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Pierre-Louis Joffrin leads Corporate Development at Mogrify. He examines immunotherapies including an assessment of the next generation of stem cell derived products.
Biotech has joined the pursuit of next-generation CAR-Ts and it’s not subtle. Some new, others having pivoted towards the area, there are now over 100 companies working on CAR-Ts or derivatives around the world.
With the clinical successes of first-generation autologous CAR-T cell therapies, has come a diverse and frenzied field of biotech companies, all working on next-generation products to improve patient outcomes. Despite the crowd, most do seem differentiated, so what is going on and what will the clinical landscape look like when the dust settles?
Cell therapy: past and present
As the industry has learnt over the past decade, cell therapy is complex and still far from perfect despite the successes. Currently, approved products are expensive1, which is giving healthcare providers and insurers alike a headache, and can still cause significant side effects, most notably cytokine release syndrome and neurotoxicity2. Manufacturing is also slow and not always reliable1, which means some patients drop out.
That is not to take away from the response and remission data those therapies have generated, as recently highlighted in Kite’s addition of follicular lymphoma to their YESCARTA label3. However, it does mean there is plenty of space for innovation to fill in the blanks.
Building best-in-class products
In comes biotech. A land of opportunity, for those who have developed novel IP in the hope to participate in the pursuit for next-generation CAR-Ts, and they come in all shapes and sizes. Each, attempting to address the different problems of these complex therapies, in a plethora of ways.
Some companies have focused on the receptor itself to improve efficacy, targeting specificity or trafficking such as inert NKG2D-CARs or T cell receptor fusion constructs, and many others iterating on T cell receptors and fourth-generation CARs.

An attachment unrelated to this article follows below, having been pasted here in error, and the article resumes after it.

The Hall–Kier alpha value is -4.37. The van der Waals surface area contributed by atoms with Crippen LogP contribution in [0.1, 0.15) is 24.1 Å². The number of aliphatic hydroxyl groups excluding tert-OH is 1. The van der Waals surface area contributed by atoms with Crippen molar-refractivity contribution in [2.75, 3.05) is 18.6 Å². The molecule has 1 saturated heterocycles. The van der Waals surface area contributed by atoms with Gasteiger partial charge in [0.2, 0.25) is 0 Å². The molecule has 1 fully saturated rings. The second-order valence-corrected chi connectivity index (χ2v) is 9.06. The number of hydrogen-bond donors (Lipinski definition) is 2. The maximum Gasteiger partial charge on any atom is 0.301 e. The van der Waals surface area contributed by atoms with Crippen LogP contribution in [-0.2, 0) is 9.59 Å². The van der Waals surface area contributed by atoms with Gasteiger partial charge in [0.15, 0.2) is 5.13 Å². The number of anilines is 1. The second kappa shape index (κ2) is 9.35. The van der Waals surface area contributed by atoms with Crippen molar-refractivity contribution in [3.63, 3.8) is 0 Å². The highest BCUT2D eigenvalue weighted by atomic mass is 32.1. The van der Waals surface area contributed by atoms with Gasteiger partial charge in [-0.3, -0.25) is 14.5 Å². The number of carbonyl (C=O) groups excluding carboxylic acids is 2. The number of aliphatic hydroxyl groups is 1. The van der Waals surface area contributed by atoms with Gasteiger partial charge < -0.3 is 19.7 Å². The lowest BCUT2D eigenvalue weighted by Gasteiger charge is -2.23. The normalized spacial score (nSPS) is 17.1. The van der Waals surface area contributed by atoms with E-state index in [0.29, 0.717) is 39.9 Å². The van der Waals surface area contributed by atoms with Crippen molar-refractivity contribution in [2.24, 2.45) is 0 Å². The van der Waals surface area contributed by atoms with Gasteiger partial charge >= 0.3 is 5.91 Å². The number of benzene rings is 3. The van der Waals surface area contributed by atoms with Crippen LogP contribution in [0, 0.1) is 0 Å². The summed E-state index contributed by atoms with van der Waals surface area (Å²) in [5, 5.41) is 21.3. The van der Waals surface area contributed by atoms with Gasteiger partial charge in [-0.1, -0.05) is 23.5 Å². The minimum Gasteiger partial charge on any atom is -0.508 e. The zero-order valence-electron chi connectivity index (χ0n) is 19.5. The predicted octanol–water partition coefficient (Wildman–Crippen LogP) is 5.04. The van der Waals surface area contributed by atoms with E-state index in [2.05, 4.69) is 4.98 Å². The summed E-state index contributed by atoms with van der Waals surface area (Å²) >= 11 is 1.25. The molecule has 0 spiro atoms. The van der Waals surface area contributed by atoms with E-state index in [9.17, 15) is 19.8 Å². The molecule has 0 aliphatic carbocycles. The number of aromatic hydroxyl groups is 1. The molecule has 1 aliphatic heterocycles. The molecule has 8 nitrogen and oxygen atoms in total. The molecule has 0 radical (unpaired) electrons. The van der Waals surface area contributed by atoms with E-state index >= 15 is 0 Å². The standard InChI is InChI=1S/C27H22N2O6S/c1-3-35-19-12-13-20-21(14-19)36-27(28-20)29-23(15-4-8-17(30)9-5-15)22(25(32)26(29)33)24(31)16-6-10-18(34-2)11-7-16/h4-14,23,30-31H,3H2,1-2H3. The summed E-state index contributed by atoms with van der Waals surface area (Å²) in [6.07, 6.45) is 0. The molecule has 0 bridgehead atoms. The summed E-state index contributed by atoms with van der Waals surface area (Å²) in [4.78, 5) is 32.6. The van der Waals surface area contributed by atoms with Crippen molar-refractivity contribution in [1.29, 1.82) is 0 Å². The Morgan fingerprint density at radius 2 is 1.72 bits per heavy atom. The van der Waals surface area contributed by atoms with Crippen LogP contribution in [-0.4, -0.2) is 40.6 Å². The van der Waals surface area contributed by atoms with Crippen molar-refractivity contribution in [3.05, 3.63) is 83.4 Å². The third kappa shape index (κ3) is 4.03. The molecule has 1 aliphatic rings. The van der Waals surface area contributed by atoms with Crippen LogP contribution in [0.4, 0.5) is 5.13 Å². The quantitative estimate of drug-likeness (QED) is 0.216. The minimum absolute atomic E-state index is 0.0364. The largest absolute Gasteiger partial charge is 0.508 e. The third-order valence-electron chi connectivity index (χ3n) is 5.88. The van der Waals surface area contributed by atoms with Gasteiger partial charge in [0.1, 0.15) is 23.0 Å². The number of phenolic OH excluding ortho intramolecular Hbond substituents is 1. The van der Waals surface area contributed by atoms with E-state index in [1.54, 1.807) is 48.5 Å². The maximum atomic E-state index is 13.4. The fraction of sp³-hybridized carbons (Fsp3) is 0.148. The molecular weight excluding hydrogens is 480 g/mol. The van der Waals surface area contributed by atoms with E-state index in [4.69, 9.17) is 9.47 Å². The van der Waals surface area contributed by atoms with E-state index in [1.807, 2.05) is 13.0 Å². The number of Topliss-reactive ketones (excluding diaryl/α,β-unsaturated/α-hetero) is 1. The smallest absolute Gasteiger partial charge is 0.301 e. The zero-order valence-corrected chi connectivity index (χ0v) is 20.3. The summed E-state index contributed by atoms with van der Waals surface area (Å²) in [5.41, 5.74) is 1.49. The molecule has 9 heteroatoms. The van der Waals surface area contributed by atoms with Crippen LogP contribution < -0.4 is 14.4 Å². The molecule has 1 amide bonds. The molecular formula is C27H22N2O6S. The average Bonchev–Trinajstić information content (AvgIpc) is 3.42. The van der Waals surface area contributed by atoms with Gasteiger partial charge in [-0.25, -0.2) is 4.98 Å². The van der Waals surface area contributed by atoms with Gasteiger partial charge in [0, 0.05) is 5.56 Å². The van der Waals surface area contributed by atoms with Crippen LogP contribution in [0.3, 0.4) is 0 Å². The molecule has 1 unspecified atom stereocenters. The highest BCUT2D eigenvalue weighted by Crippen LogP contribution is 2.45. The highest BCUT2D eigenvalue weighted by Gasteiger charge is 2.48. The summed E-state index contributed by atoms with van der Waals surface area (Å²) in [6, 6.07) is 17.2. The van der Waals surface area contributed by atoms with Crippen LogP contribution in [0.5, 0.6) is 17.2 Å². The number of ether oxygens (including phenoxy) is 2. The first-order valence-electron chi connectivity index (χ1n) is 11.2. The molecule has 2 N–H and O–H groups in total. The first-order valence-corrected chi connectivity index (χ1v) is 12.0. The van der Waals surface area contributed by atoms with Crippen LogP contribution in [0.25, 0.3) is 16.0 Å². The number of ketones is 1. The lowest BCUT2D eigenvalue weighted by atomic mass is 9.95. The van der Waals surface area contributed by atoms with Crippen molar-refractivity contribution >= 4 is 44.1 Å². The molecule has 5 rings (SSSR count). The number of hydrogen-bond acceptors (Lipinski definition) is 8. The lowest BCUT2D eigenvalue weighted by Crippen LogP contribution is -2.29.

Others are focusing on making T-cells allogeneic to create off-the-shelf products with various gene-editing technologies by knocking out the TRAC locus with TALENs, ARCUS nucleases and CRISPR/Cas9 to avoid graft-versus-host disease.
Several, that see allogeneic off-the-shelf products as the future, are working on moving away from blood-derived cells and towards induced pluripotent stem cell (iPSC)-derived immune cells. This shift is already seeing stem-cell-derived products enter the clinic, enabled and enhanced by an increasing variety of cell reprogramming techniques, such as MOGRIFY, which uses direct cellular conversion to produce clinically valuable cell types. This method uses computationally predicted transcription and growth factors based on next-generation transcriptomic (RNA) and epigenetic (ChIP) sequencing.
Some are pre-empting safety issues with universal allogeneic therapies and therefore developing suicide-inducing cell switches or activation switches such as the THROTTLE and GoCAR-T platforms. Many have now looked towards other immune cells, namely natural killer and gamma-delta T cells.
And of course, several companies are bringing technologies to the process and manufacturing of complex therapies, such as scalable 3D stem cell encapsulation and the automation of personalised iPSC reprogramming.
All of this innovation is extraordinarily exciting not least because it is blooming at an unprecedented rate but because a significant portion should be complementary rather competitive. Aside from those approaches which are mutually exclusive by cell type or belong to different schools of thought (allogeneic vs autologous), the hope would be for many of these technologies to be combined like CAR-T building blocks to create best-in-class multi-technology products.
What are the challenges?
There are constraints, biotech companies must prove themselves and there are templates to do so. In his early blog posts4 Atlas partner, Bruce Booth, described the two models a biotech can adopt: drug discovery engine or asset-centric development. The former, available to platform companies with broad ambitions, requires validating that the platform can generate repeatable advances in novel biology, while the latter is based on the clinical development of a lead or investigational new drug through the clinical phases.
As Booth points out, and many blue-chip investors support, both models are based on a key principle of capital efficiency. This means relentless focus and delivery towards value inflection points, offering little room for biotech companies to explore and combine the many blocks required to build these best-in-class products.